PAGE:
Rapid, Repeated FISH in Human Amniocytes and Fibroblasts for ...

Rapid, Repeated FISH in Human Amniocytes and Fibroblasts for ...

Bone Matrix Production Using Canine Osteosarcoma Cells
Embedded in Calcium Alginate Beads
Cyndi H. T. Edwards, Aaron M. Fifer, Andrew K. Nickerson
School of Chemical, Biological, and Environmental Engineering
Oregon State University, Corvallis, OR

Results

Introduction
Demineralized bone matrix (DBM) is used in humans to induce bone formation
o Spinal fusion surgery, osteoporotic fracture healing, and dental procedures
o Harvested from human cadaver bones
o High variability in quality due to factors such as age, gender, and diet
o Major drawbacks can be overcome by producing osteoinductive proteins in vitro
The goal of the project is to determine if gel encapsulation of bone-forming osteoblasts is
a feasible method of cell stabilization for commercial DBM production.
o Osteoblasts prefer to grow attached to a surface the alginate matrix of a bead
provides sites for adhesion
o Bone cells respond to physical stress by producing more protein, so agitation may
increase yield
o Alginate weight percent is involved in shear stress transduction, and effects pore
size

Experiment 1

Value
3.75E-06

Definition
cell density [g cells/ml bead]

Vbead

0.05

volume of bead [ml]

Rp/c

0.1

cellular rate of protein production [g protein/g cell*h]

Rp

1.875E-08
150

bead rate of protein production [g protein/bead*h]
# beads per beaker

F

2.813E-06
0.5208333

total rate of protein production in a beaker [g protein/beaker*h]
perfusion rate [mL/h]

Vbioreactor

25

volume of bioreactor [mL]

Cp,bone

5.4

bone protein concentration in media coming out [ug/mL]

Cp,medium

2652

serum protein concentration in media coming out [ug/mL]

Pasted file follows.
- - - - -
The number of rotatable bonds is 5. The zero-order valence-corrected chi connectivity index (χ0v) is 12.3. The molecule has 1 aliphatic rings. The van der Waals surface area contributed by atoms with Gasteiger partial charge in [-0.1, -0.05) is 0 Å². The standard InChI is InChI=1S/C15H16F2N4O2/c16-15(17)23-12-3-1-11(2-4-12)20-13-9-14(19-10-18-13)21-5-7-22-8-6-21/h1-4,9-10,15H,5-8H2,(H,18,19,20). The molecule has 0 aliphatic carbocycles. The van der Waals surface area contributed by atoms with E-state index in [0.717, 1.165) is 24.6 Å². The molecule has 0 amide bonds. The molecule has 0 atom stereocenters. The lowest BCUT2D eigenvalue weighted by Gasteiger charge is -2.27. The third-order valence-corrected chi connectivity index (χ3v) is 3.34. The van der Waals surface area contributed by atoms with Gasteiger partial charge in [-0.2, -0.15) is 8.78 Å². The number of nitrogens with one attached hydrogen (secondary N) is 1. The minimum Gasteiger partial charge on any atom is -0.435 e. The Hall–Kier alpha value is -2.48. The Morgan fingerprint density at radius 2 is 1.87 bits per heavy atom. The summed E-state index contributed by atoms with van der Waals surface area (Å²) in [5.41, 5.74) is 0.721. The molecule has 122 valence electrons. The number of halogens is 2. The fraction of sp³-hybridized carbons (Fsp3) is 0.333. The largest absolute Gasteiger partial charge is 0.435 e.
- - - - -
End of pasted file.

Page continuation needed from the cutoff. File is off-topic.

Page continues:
Cp,tot

2657.4

total protein concentration in the media [ug/mL]

RpTOT

Cells
The percentage of viable cells digested from 20
beads from each of the four treatments at Day 9.

A cross-sectional slice of a gel bead stained with
trypan blue shows the distribution of cells within a
bead taken at 4x magnification. Cells can be seen as
small dark specks.

Gel Beads

Incubator 37C, 5% CO2

Potential Improvements

Beakers
Orbital
Shaker

Variable
X

N

Experiment 2

Materials and Methods

Modeling

Tflasks

Water Pan

Day 2
After the medium is removed, the
gel beads remain pink because
they have taken up medium. Here
a bead is being taken for imaging.

Protein concentration as measured by Bradford
assay in samples being prepared for SDS-PAGE
(Sodium Dodecyl Sulfate PolyAcrylamide Gel
Electrophoresis).

Cell viabilities in all experiments were lower than anticipated. In the first experiment, it
was due to low inoculation density resulting in poor cell-to-cell signaling. In the second
experiment, the viability was higher at about 60% on Day 2, but still low.
In the future if work is continued on this project, the following improvements will be
made:
oPurchase Type-1 collagenase for bead digestion
oUse ELISA (Enzyme-Linked Immunosorbent Assay to determine trace protein
concentrations
oAdditional controls for the protein assay
oDo not use expired materials

Acknowledgements
We would like to thank Dr. Russell Turner and the Skeletal Research Lab for providing
lab space and equipment, Dr. Philip Harding for funding and support, Dr. Kevin Marley
for providing cells, supplies, and wisdom, Dr. Adam Higgins for advice on freezing cells,
and Dr. Christine Kelly for guidance, reference materials, and assistance with assays.

Day 6

Dead
Cell
Viable
Cell

A hemacytometer is used to determine cell viability.

Unhealthy
Cell

SDS-PAGE results: other than ladder, which is
composed of a mixture of proteins of known
molecular weight, most of the lanes resemble the
media control. Flask 2 and flask 6 are T-flask
controls. Exp. 2-A, 2-B, and 2-C are beads that
could not be digested that were soaked in protein
extraction solution.

Healthy
Cell

Healthy osteosarcoma cells appear stretched out,
while unhealthy cells appear spherical in a T-flask
(10x magnification).

Day 9

References
Bae et al. Intervariability and Intravariability of Bone Morphogenetic Proteins in Commercially
Available Demineralized Bone Matrix Products. Spine 2006; 31(12): 1229-1306.
Chen, Huang-Chi and Yu-Chen Hu. Bioreactors for tissue engineering. Biotechnology Letters 2006;
28: 1415-1423.
Freshney, R. Ian. Culture of Animal Cells. New York: Wiley-Liss, 2000
Phelan, Mary C. Basic Techniques for Mammalian Cell Tissue Culture. Current Protocols in Cell
Biology (1998) 1.1.1-1.1.10
Sandhu et al. Demineralized bone matrix, bone morphogenetic proteins, and animal models of spinal
fusion: an overview. European Spine Journal 2001; 10:S122-131.
Unpublished data, Oregon State University Skeletal Research Lab.

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